And, of course, Hitchins - his ways now 'mended' - a man who, one imagines, (was it he I sat beside at that strange party in South Ken. in the late 60s, when first went out with that French girl who later became my wife?} might have spent many a drug- fuelled evening in the Swinging 60s on a downward dialectical spiral. I wonder who the bright spark was who mentioned Koestler's, Darkness at Noon and how loud the shouting down...

[25 March 05]
Noel Annan, Our Age, p. 214

(What is it then that makes Waugh a deviant in the history of our culture? Not surelt that he was a man of the right, an apologist for Mussolini and Franco, who despised parliamentary politics.} After all, the generation before his, Proust, Mann, Joyce, Lawrence, Yeats, Shaw and T.S. Eliot, despised democracy.

This book needs re-reading. If you have never read Our Age, it is a must, on the lists of books to read or not.

The theme of the novelist and his beliefs is one I need to return to. It reminds me of Michael Harrington's Accidental Century, for some reason: conjuring up the words decadence, ennui, accidie. Even if his thesis is no longer relevant, Harrington is must: no quicker way to bone up on certain areas of the scoiology of literature. Mann is comprehensively covered, for example.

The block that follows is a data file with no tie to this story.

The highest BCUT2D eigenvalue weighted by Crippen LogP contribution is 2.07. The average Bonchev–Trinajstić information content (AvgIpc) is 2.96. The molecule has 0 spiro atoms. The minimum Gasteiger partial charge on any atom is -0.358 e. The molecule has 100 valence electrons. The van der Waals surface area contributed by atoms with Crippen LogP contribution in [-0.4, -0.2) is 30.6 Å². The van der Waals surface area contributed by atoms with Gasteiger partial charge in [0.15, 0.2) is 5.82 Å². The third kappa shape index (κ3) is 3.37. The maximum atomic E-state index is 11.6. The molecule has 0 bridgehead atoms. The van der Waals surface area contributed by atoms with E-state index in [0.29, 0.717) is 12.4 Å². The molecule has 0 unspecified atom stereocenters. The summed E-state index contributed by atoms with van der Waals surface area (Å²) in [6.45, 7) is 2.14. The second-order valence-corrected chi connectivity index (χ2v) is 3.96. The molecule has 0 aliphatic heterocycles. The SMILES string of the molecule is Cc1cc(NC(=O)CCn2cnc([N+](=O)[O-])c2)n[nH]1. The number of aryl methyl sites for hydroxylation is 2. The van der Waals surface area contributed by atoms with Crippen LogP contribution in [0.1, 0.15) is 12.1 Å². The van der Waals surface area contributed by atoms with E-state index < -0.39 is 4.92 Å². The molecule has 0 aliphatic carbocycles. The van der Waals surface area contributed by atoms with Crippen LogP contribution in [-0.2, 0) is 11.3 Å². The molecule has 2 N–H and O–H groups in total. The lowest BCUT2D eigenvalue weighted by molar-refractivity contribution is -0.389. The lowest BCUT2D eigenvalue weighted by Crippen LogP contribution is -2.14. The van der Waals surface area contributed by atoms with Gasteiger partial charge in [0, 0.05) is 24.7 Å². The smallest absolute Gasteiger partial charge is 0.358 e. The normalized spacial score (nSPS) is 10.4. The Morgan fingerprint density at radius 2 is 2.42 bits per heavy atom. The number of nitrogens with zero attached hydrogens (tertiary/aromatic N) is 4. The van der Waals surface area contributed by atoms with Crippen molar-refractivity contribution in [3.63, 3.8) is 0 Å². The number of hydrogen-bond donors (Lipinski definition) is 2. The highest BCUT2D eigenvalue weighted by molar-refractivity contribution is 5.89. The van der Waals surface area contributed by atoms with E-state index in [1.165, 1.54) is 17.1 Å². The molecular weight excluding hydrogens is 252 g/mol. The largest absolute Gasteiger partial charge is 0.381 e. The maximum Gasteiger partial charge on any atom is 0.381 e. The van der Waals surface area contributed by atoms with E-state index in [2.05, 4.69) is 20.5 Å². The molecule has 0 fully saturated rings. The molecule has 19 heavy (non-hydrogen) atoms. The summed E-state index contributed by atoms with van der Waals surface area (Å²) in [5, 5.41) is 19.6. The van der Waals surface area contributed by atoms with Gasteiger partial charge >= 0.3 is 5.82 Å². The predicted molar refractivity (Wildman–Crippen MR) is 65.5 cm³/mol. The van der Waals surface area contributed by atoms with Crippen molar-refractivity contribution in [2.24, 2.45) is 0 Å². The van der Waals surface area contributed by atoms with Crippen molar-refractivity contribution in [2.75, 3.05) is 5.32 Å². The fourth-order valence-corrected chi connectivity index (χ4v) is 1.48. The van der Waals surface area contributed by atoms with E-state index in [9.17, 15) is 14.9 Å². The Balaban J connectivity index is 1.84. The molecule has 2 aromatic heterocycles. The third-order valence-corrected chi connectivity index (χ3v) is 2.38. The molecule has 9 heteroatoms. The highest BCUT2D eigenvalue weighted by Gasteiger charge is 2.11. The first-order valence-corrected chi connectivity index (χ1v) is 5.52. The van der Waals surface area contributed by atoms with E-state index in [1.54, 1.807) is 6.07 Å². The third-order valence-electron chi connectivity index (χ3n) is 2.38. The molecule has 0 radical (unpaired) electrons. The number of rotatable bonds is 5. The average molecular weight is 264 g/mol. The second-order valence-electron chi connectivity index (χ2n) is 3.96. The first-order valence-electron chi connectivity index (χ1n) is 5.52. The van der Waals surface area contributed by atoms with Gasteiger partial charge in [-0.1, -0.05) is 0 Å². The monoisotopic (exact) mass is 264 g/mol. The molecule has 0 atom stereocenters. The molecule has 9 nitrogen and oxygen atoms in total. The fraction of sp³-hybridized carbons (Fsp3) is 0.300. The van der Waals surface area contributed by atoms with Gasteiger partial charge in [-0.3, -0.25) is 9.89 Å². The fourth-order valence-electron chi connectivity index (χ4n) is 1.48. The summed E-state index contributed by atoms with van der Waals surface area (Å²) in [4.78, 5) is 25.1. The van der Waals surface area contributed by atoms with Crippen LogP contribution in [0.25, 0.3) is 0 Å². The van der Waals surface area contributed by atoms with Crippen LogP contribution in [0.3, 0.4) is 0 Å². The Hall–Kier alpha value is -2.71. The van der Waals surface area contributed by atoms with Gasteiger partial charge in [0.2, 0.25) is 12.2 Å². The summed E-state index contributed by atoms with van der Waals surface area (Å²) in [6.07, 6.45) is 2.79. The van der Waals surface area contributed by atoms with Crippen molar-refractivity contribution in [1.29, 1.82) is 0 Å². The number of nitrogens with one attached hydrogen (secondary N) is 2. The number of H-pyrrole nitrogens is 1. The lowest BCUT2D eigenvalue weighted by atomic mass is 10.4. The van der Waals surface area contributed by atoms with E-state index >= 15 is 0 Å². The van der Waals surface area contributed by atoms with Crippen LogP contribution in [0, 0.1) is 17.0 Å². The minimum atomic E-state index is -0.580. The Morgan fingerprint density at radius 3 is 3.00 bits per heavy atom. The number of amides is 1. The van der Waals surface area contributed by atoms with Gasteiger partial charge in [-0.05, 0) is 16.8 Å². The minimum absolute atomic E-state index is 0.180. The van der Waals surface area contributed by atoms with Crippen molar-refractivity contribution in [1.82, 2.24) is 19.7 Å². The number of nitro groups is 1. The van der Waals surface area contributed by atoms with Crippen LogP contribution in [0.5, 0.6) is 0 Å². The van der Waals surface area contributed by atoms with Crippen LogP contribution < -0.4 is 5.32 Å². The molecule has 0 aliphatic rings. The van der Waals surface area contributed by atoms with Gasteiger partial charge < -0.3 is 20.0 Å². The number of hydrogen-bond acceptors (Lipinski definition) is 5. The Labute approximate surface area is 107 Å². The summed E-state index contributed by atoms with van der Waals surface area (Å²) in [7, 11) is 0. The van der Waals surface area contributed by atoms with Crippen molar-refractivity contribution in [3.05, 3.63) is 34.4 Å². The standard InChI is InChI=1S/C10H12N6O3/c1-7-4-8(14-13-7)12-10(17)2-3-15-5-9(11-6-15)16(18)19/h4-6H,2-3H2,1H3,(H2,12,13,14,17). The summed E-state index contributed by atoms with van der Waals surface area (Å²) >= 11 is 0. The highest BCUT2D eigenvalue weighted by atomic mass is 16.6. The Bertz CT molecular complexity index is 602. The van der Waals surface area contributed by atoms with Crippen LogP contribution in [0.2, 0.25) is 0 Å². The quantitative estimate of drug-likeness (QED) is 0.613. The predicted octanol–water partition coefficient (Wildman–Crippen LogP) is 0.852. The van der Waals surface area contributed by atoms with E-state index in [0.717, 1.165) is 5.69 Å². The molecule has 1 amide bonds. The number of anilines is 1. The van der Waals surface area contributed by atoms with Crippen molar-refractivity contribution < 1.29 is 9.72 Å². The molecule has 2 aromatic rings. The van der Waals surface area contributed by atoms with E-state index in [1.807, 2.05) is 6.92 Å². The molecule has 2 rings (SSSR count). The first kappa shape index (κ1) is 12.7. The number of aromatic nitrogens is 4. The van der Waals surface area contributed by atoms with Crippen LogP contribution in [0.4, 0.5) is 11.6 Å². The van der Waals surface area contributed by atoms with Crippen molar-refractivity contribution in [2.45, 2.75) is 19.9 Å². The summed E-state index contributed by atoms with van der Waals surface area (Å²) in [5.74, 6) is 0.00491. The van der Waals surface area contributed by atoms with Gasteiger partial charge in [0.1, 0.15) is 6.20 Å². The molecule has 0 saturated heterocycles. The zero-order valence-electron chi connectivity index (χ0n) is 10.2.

After much aggravation I find my disintegrating paperback copy to find it spliced by a dozen blue book marks: p. 53 Hetaera Esmerelda in Dr.Faustus. So, do novelists try a bit of mimicry (in their lives or in their work?) when the chips are down?

*** Suggestion that Stalin was well read seems incomprehensible set side by side with his control by killing. And yet and yet....think of the western writers like Bernard Shaw who said everything in Russia was hunky-dory, going along with Webbs et al, returning to say had seen the future. Did he write any plays or fiction following his trip to Russia?

Coming immediately to mind is how Amis turned towards apocalyptic themes (and how he got it so wrong...) after many apolical bnovels. And now (have I got this right?) is aguing for the demise of the novel...he was in central America recently according to my newspaper doing a piece on the downtrodden...

**** Image (again): Dacha outside Moscow: study. Desk, lamp, tobacco smoke, arbitrary ticking of names on lists. Many of these condemned he didn't even know! Suddenly it becomes what a a few writers attempt: complete control over every word on the page turns into a feeling of omnipotence. Delusions and illusions.

**** Did nothing Stalin read (Tolstoy, Dostoevsky? Classic literature? ) tell him it would all end in tears? No amount of killing and torturing to maintain leadership would amount to a string of beans in the eyes of history. Or did it work this way: history didn't matter. He wanted - had - to stay on top [as all gangsters do... caught in a trap of own making..] and knew that unless he killed and killed and killed, someone in his entourage would recognise they were more ruthless and get the courage to take over? Perhaps some writers keep on writing not because they have something new or special to say - or need the money - but to grind other writer down...we tend to assume writng adds to the richness of the culture....